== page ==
By Robert Addison Walker
Poet Christian Wiman will be coming to the Mountain February 17-18 to receive the Aiken Taylor Award in Modern American Poetry from the Sewanee Review. Wiman is the thirtieth recipient of the award, following such notable poets as Wendell Berry, Billy Collins, Louise Glück, and many others. Along with a verse translation and two books of prose, Wiman has published six collections of poetry. Richard Wilbur writes that Wiman’s poetry has the “singular power to bring about mergings of consciousness with the surround.” His poems have always made use of music and meter, exploring faith and doubt alike with beautiful precision. Wiman also served as editor of Poetry magazine for ten years and now teaches at Yale Divinity School. Adam Kirsch will deliver a lecture on Mr. Wiman’s work on February 17 at 4:30 p.m. at the McGriff Alumni House. The following day at 4:30 p.m., Mr. Wiman will give a reading at Convocation Hall. As an extremely brief introduction to a brilliant poet and a fascinating mind, we thought we would ask him a few questions.
INTERVIEWER: Is there another form of art, other than literature, that arrests your imagination, that you could have seen yourself engaging with if you had not been a poet?
WIMAN: Music, definitely. I would have loved to have been either a composer or a performer, though I don’t have a scrap of talent for either.
INTERVIEWER: I’m a bit of a film obsessive, and I was wondering which movies you admired, if any.
WIMAN: I’ve been very moved by the films of Terrence Malick, for obvious reasons, I guess: the religious sensibility, the Texas settings. Recently I got a note from a friend who is working for Malick, who told me that he (Malick) was reading my work. I couldn’t have been happier!
INTERVIEWER: In your twenties you traveled extensively. Is there any place that you felt utterly at home (if that’s even the reason you travel)? Any place that you would like to get back to?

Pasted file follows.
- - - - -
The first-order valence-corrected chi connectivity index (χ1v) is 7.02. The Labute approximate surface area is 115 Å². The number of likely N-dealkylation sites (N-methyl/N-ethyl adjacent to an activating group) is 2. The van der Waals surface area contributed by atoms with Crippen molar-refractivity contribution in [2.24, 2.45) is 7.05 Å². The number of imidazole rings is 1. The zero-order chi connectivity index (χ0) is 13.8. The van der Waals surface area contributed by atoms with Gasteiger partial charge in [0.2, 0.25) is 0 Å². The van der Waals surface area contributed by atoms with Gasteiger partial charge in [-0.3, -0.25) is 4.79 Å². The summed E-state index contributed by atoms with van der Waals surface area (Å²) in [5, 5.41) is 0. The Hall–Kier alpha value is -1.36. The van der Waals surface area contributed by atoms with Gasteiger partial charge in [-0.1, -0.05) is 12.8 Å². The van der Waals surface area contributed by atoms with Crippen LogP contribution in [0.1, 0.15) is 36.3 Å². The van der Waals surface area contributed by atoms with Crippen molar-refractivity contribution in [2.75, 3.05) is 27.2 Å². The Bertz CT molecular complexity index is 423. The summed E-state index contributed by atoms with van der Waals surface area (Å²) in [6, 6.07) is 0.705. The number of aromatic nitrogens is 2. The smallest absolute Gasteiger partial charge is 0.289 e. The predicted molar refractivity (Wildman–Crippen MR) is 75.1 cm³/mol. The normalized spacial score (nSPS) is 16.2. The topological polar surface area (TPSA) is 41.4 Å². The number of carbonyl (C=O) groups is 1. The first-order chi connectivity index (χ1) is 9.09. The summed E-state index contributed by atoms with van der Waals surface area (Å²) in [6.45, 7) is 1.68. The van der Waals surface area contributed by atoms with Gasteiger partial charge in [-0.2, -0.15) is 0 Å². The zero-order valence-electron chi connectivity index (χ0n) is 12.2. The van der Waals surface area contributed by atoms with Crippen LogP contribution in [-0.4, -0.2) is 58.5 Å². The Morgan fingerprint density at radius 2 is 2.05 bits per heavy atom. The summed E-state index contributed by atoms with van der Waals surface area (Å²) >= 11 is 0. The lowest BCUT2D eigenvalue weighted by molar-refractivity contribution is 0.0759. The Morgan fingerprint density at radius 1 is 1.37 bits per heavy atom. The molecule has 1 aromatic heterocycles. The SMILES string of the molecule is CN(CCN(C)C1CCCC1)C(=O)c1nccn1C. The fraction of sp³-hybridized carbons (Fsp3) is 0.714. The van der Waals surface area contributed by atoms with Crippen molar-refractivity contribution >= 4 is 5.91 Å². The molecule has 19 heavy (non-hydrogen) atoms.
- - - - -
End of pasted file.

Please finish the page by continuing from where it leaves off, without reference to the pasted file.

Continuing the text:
WIMAN: No. I loved San Francisco more than any other place I’ve lived, but when I went back there recently, I felt like a ghost in that place. Hamden [Connecticut] where I now live seems to me about as good (and bad) as anywhere.
INTERVIEWER: It seems from reading your essay collection Ambition and Survival that much of your young adulthood was spent in pilgrimage towards something (poetry, religion, capital-T Truth). What might you say to someone on the brink of something similar?
WIMAN: Do it. Whatever occurs to you, I mean. Whatever seems to be compelling you. There’s plenty of time to settle down and be sober later.
INTERVIEWER: I was wondering how you composed your poems. Is it entirely set down with pen and paper, do you employ a typewriter, and do you ever use a computer?
WIMAN: It varies. Lately I’ve been writing on the computer, but I’ll write on paper if that’s what I have at hand. In the past it was pen and paper only, but I seem to have adapted to the apocalypse.
INTERVIEWER: What was the first urge for you to write? Why did you begin at all, and how has that urge evolved over your writing career?
WIMAN: I don’t really remember. I was writing when I was very small, apparently, though we had no books in our house (that I can remember) and I certainly had no conception of there being such a thing as a poet. It was college when I really took off, thanks to the encouragement of some good teachers. Then I got obsessed, then regretted and resisted the obsession, then gave in to it. It’s a familiar story. What I really love is reading. Dorothy Day, who became famous for founding the Catholic Worker Movement, said she wanted to be remembered only as a great reader of Dostoevsky. I love that.
INTERVIEWER: Faulkner (in)famously stated that the “‘Ode on a Grecian Urn’ is worth any number of old ladies.” Do you think that a writer must be “ruthless” to create great art?
WIMAN: I think that’s an idiotic comment by Faulkner, the voice of pure despair. One human life is worth more than all the art in the world.
Photo courtesy of review.sewanee.edu